by: David Shamah
A vidget, Tsachi Sofer, AttracTV CEO, tells ISRAEL21c, may be a small screen pop-up that instantly provides viewers of a basketball game with statistics like their team’s standings, top scorers in the game, and even instant replays.
A vidget can be an on-screen interface for Twitter, which parses tweets from other Twitter users watching the game and displays them in a pop-up so that viewers can add their comments while they watch, in real-time (ditto for Facebook and other social networking sites). Broadcasters can place an instant poll on the screen, which viewers can click on so they can vote while they’re watching. Advertisers can use on-screen vidgets so that viewers can order a pizza during the game—without having to surf to a different site, or even pick up a phone.
You may be surprised to learn that all of these vidget applications are already in use, with NBA.com and several Israeli television broadcasters numbering among AttracTV’s clients. Viewers who subscribe can watch games on-line instead of just on TV, and have their viewing enhanced by these and other vidgets that transform a spectator sport into an interactive experience for the fans.
“More people than ever are watching sporting events, reality shows, and even dramas and sitcoms on-line,” says Sofer, citing statistics that show significant increases in the number of on-line TV viewers at premium sites over the past several years, even when the show they’re watching is available on cable TV. For example, about 10 million people watched this year’s NCAA men’s basketball tournament at the CBS March Madness on demand site—35% more than in 2009.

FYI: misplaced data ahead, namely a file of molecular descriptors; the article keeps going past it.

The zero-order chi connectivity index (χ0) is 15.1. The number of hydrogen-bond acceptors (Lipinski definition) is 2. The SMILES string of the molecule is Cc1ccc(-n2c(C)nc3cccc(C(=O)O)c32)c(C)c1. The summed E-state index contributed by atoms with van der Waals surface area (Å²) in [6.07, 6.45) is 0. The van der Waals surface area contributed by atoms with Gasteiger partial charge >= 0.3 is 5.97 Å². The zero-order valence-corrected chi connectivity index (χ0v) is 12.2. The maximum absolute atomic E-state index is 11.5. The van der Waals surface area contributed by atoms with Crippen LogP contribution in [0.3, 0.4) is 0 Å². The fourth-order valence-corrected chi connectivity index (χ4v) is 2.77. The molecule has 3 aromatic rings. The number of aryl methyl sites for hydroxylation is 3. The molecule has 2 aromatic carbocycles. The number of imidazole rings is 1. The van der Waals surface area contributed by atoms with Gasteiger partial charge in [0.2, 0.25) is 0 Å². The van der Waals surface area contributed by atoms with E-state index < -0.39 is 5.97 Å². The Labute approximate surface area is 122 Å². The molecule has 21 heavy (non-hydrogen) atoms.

That growth will continue and even accelerate Sofer anticipates, as more people watch video and even ‘traditional’ TV using non-traditional methods—such as cell phones or iPads. Sofer believes that the iPad will go a long way to changing TV viewing habits.
“Already, the amount of video being viewed by iPad users is between two and three times what Apple predicted,” Sofer reports, adding that even ordinary TVs are going on-line. “As more TVs are being sold with an Internet connection, and as bandwidth expands, broadcasters are going to be providing more programming on-line.”
So far, there’s no one else doing anything like AttracTV—giving Sofer and his partner Guy Tomer an edge in not only serving a market that has embraced vidget technology, but in helping to shape tomorrow’s online advertising environment.
“Until now, banner ads were seen as the ultimate in web advertising, but thanks to our system, advertisers and content owners will be able to give much more to those using their sites. At a recent trade show, one marketer told me how much more effective their ads were using vidgets—that they were no longer restricted to ‘dumb banners,’ but can now provide useful content that their customers will remember,” Sofer tells ISRAEL21c.